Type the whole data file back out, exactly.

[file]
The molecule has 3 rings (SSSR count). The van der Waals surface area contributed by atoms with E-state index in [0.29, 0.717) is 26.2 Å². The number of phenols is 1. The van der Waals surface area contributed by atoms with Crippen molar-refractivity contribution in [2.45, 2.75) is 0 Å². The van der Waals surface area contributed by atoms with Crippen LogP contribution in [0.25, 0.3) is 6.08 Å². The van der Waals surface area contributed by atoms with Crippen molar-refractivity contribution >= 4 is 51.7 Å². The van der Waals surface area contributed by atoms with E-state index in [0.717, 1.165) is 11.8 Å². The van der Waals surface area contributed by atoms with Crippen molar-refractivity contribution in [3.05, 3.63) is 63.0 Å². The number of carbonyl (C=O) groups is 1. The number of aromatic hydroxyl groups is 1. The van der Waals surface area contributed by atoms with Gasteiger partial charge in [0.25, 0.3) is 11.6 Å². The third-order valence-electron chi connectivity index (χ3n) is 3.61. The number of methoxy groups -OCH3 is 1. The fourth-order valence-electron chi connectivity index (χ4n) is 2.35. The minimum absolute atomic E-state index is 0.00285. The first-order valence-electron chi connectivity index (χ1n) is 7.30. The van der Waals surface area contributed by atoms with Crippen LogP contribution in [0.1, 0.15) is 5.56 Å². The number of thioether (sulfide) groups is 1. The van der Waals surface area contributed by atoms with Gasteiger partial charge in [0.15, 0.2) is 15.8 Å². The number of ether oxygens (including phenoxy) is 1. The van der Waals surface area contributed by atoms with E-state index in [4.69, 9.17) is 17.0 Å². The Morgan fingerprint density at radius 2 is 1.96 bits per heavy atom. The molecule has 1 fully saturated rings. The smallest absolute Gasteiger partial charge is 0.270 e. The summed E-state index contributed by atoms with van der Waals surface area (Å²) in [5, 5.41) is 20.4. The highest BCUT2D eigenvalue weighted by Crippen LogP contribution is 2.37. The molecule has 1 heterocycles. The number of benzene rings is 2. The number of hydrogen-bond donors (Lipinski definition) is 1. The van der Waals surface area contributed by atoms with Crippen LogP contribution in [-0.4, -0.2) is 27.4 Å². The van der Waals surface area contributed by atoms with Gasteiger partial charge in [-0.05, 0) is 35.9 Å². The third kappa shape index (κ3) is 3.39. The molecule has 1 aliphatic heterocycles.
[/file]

The molecule has 3 rings (SSSR count). The van der Waals surface area contributed by atoms with E-state index in [0.29, 0.717) is 26.2 Å². The number of phenols is 1. The van der Waals surface area contributed by atoms with Crippen molar-refractivity contribution in [2.45, 2.75) is 0 Å². The van der Waals surface area contributed by atoms with Crippen LogP contribution in [0.25, 0.3) is 6.08 Å². The van der Waals surface area contributed by atoms with Crippen molar-refractivity contribution >= 4 is 51.7 Å². The van der Waals surface area contributed by atoms with E-state index in [0.717, 1.165) is 11.8 Å². The van der Waals surface area contributed by atoms with Crippen molar-refractivity contribution in [3.05, 3.63) is 63.0 Å². The number of carbonyl (C=O) groups is 1. The number of aromatic hydroxyl groups is 1. The van der Waals surface area contributed by atoms with Gasteiger partial charge in [0.25, 0.3) is 11.6 Å². The third-order valence-electron chi connectivity index (χ3n) is 3.61. The number of methoxy groups -OCH3 is 1. The fourth-order valence-electron chi connectivity index (χ4n) is 2.35. The minimum absolute atomic E-state index is 0.00285. The first-order valence-electron chi connectivity index (χ1n) is 7.30. The van der Waals surface area contributed by atoms with Crippen LogP contribution in [0.1, 0.15) is 5.56 Å². The number of thioether (sulfide) groups is 1. The van der Waals surface area contributed by atoms with Gasteiger partial charge in [0.15, 0.2) is 15.8 Å². The number of ether oxygens (including phenoxy) is 1. The van der Waals surface area contributed by atoms with E-state index in [4.69, 9.17) is 17.0 Å². The Morgan fingerprint density at radius 2 is 1.96 bits per heavy atom. The molecule has 1 fully saturated rings. The smallest absolute Gasteiger partial charge is 0.270 e. The summed E-state index contributed by atoms with van der Waals surface area (Å²) in [5, 5.41) is 20.4. The highest BCUT2D eigenvalue weighted by Crippen LogP contribution is 2.37. The molecule has 1 heterocycles. The number of benzene rings is 2. The number of hydrogen-bond donors (Lipinski definition) is 1. The van der Waals surface area contributed by atoms with Crippen LogP contribution in [-0.4, -0.2) is 27.4 Å². The van der Waals surface area contributed by atoms with Gasteiger partial charge in [-0.05, 0) is 35.9 Å². The third kappa shape index (κ3) is 3.39. The molecule has 1 aliphatic heterocycles.